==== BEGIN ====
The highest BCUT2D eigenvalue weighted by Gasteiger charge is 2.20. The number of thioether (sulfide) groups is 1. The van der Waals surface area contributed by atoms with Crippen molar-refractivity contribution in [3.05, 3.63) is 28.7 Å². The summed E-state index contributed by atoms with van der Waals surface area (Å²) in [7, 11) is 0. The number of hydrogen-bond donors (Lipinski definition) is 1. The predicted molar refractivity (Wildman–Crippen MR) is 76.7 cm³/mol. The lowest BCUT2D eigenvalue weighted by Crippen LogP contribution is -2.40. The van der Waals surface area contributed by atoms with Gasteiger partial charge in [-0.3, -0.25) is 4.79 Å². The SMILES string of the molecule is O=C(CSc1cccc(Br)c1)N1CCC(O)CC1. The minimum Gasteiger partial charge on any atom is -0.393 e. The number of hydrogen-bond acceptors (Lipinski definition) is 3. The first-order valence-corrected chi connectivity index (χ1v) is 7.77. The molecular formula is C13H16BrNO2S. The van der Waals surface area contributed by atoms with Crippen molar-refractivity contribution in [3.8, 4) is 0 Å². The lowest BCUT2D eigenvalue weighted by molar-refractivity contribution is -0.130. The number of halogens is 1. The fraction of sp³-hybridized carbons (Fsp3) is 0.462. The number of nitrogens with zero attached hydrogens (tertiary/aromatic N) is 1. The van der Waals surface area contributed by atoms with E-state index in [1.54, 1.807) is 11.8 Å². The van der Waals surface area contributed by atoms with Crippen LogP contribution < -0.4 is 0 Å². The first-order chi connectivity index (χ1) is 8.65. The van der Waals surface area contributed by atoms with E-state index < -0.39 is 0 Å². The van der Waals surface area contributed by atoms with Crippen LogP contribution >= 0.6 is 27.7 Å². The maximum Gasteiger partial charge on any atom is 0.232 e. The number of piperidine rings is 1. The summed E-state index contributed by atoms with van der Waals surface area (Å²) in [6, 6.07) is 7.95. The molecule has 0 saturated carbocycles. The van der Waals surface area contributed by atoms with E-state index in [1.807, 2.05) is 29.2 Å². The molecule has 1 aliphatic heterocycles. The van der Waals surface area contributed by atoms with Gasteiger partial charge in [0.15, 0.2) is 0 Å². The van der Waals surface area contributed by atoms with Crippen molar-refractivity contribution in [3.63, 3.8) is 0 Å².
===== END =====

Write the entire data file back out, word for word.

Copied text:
The highest BCUT2D eigenvalue weighted by Gasteiger charge is 2.20. The number of thioether (sulfide) groups is 1. The van der Waals surface area contributed by atoms with Crippen molar-refractivity contribution in [3.05, 3.63) is 28.7 Å². The summed E-state index contributed by atoms with van der Waals surface area (Å²) in [7, 11) is 0. The number of hydrogen-bond donors (Lipinski definition) is 1. The predicted molar refractivity (Wildman–Crippen MR) is 76.7 cm³/mol. The lowest BCUT2D eigenvalue weighted by Crippen LogP contribution is -2.40. The van der Waals surface area contributed by atoms with Gasteiger partial charge in [-0.3, -0.25) is 4.79 Å². The SMILES string of the molecule is O=C(CSc1cccc(Br)c1)N1CCC(O)CC1. The minimum Gasteiger partial charge on any atom is -0.393 e. The number of hydrogen-bond acceptors (Lipinski definition) is 3. The first-order valence-corrected chi connectivity index (χ1v) is 7.77. The molecular formula is C13H16BrNO2S. The van der Waals surface area contributed by atoms with Crippen molar-refractivity contribution in [3.8, 4) is 0 Å². The lowest BCUT2D eigenvalue weighted by molar-refractivity contribution is -0.130. The number of halogens is 1. The fraction of sp³-hybridized carbons (Fsp3) is 0.462. The number of nitrogens with zero attached hydrogens (tertiary/aromatic N) is 1. The van der Waals surface area contributed by atoms with E-state index in [1.54, 1.807) is 11.8 Å². The van der Waals surface area contributed by atoms with Crippen LogP contribution < -0.4 is 0 Å². The first-order chi connectivity index (χ1) is 8.65. The van der Waals surface area contributed by atoms with E-state index < -0.39 is 0 Å². The van der Waals surface area contributed by atoms with Crippen LogP contribution >= 0.6 is 27.7 Å². The maximum Gasteiger partial charge on any atom is 0.232 e. The number of piperidine rings is 1. The summed E-state index contributed by atoms with van der Waals surface area (Å²) in [6, 6.07) is 7.95. The molecule has 0 saturated carbocycles. The van der Waals surface area contributed by atoms with E-state index in [1.807, 2.05) is 29.2 Å². The molecule has 1 aliphatic heterocycles. The van der Waals surface area contributed by atoms with Gasteiger partial charge in [0.15, 0.2) is 0 Å². The van der Waals surface area contributed by atoms with Crippen molar-refractivity contribution in [3.63, 3.8) is 0 Å².